Measurement of other factors
Social support was assessed using the Chinese version of the Older Americans’ Resources and Services questionnaire. The participants’ personality characteristics were assessed using the Eysenck Personality Questionnaire (EPQ).
Statistical analysis was restricted to the 938 participants with complete questionnaires and depressive symptom assessment data. Descriptive statistics were used to describe the general characteristics of the study participants.
On the basis of the cut-off values of GDS-15 for distinguishing the degree of depressive symptoms, depressive symptoms as a dependent variable were classified into three categories in accordance with the depressive symptom scores of participants. Chi-square tests were used to perform univariate analysis with the housing environment as an independent categorical variable. Univariate analysis was performed to assess the association between the exposure of housing and surrounding environment and depressive symptoms. The Cochran–Armitage test was used to assess the linear association of depressive symptoms with the levels of exposure to housing and surrounding environment.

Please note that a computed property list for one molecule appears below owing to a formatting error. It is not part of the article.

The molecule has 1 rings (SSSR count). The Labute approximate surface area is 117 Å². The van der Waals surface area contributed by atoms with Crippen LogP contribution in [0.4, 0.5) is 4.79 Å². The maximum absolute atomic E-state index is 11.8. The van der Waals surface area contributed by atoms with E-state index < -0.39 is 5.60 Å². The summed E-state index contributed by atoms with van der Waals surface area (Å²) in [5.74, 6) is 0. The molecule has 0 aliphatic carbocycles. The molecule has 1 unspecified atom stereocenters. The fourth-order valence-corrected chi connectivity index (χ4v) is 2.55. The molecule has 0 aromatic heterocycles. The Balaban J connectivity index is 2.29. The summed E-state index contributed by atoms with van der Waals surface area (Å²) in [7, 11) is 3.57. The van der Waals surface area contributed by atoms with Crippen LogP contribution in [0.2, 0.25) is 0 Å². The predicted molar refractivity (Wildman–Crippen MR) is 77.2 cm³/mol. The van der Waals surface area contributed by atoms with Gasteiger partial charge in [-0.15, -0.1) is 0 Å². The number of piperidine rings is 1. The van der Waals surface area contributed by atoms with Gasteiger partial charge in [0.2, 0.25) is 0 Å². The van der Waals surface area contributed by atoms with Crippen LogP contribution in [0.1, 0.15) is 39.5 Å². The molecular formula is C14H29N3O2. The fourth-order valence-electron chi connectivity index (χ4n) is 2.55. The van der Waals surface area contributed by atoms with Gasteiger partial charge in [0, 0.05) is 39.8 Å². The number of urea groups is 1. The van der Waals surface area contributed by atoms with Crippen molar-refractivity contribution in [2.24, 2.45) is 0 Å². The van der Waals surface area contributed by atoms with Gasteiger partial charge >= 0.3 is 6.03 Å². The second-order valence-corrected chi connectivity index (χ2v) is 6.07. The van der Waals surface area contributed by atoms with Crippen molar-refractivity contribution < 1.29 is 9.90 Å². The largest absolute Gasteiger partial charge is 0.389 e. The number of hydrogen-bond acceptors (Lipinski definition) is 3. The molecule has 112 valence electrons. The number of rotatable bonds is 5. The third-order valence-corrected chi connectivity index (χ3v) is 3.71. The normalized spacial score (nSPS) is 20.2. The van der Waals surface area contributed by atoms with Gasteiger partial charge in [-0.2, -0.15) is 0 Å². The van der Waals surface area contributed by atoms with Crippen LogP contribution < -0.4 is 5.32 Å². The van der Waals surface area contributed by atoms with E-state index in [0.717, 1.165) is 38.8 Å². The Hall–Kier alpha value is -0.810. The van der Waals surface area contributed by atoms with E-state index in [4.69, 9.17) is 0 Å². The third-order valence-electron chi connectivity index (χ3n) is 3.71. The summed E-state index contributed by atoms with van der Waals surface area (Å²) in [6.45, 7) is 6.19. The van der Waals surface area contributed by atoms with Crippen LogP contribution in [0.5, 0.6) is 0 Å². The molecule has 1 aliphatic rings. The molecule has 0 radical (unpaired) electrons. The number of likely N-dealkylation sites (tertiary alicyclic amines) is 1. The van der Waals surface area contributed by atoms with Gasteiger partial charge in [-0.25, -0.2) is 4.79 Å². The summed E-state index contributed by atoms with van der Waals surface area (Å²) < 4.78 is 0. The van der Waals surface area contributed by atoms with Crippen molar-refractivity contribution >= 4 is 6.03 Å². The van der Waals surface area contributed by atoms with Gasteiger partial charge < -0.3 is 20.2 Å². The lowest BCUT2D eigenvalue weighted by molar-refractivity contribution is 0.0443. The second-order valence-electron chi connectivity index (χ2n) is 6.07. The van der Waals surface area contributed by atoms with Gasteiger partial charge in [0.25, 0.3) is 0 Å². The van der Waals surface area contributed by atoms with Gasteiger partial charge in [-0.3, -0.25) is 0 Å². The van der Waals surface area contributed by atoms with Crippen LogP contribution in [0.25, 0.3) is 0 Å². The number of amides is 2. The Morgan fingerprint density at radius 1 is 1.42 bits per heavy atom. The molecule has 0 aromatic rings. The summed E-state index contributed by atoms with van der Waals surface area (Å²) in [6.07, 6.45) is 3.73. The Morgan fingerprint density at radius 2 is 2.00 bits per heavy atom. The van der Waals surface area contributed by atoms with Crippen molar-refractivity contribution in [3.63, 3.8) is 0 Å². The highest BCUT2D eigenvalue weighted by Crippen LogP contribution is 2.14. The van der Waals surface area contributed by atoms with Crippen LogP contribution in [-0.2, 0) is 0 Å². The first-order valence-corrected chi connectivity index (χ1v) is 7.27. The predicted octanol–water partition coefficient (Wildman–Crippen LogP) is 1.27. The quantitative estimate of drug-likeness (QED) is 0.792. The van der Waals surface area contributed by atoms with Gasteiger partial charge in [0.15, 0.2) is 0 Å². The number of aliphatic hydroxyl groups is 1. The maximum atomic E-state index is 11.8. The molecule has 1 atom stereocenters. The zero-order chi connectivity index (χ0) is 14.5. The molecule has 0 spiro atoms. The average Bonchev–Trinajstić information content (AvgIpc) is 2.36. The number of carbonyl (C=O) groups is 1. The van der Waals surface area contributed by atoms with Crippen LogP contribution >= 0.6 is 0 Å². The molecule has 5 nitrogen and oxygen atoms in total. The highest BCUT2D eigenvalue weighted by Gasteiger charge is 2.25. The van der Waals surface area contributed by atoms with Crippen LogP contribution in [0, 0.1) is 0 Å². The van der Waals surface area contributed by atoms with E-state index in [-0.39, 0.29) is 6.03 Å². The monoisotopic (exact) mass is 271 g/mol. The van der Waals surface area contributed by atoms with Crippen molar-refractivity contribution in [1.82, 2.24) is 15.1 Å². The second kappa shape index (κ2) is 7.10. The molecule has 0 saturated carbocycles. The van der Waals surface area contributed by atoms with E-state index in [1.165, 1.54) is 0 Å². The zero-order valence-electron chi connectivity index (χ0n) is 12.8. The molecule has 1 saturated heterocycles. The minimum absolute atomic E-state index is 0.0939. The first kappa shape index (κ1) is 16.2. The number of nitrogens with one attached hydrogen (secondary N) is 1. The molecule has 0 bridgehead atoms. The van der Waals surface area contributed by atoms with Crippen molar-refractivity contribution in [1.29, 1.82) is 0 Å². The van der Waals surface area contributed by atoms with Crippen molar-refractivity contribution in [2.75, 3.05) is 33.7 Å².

We used two separate cumulative logistic regression models to evaluate the association between depressive symptoms and housing environment. Depressive symptom scores were treated as rank variables and added to the cumulative logistic regression model as dependent variables. If the participant’s depressive symptom score was less than 5 points, it was expressed as “0” in the dependent variable of the logistic regression model; otherwise, “1” if their score is 5 to 9 points and “2” if their score is greater or equal to 10 points. In model 1, the variables of the physical environment and the variable of self-assessed housing environment as independent variable were added to the model through a stepwise method. The model was adjusted for the levels of social support, time before falling asleep, and EPQ score. Model 2 included the association of housing environment variables with social, psychological, cognition, and physical function. Both models were also adjusted for age, gender, region, education level, physical activity, income, chronic disease status, eating habits, mobile phone use, sleep time, and income satisfaction.
Binary logistic regression was used to identify the association of factors with the self-assessed housing environment. The significance level for all analyses was set at P < 0.05. All analyses were performed using SAS for Windows (version 9.4).
Table 2 shows the characteristics of housing and surrounding environment categorized on the basis of depressive symptom scores. The results of univariate analysis showed that environmental exposure to housing and surrounding risk factors was associated with depressive symptoms.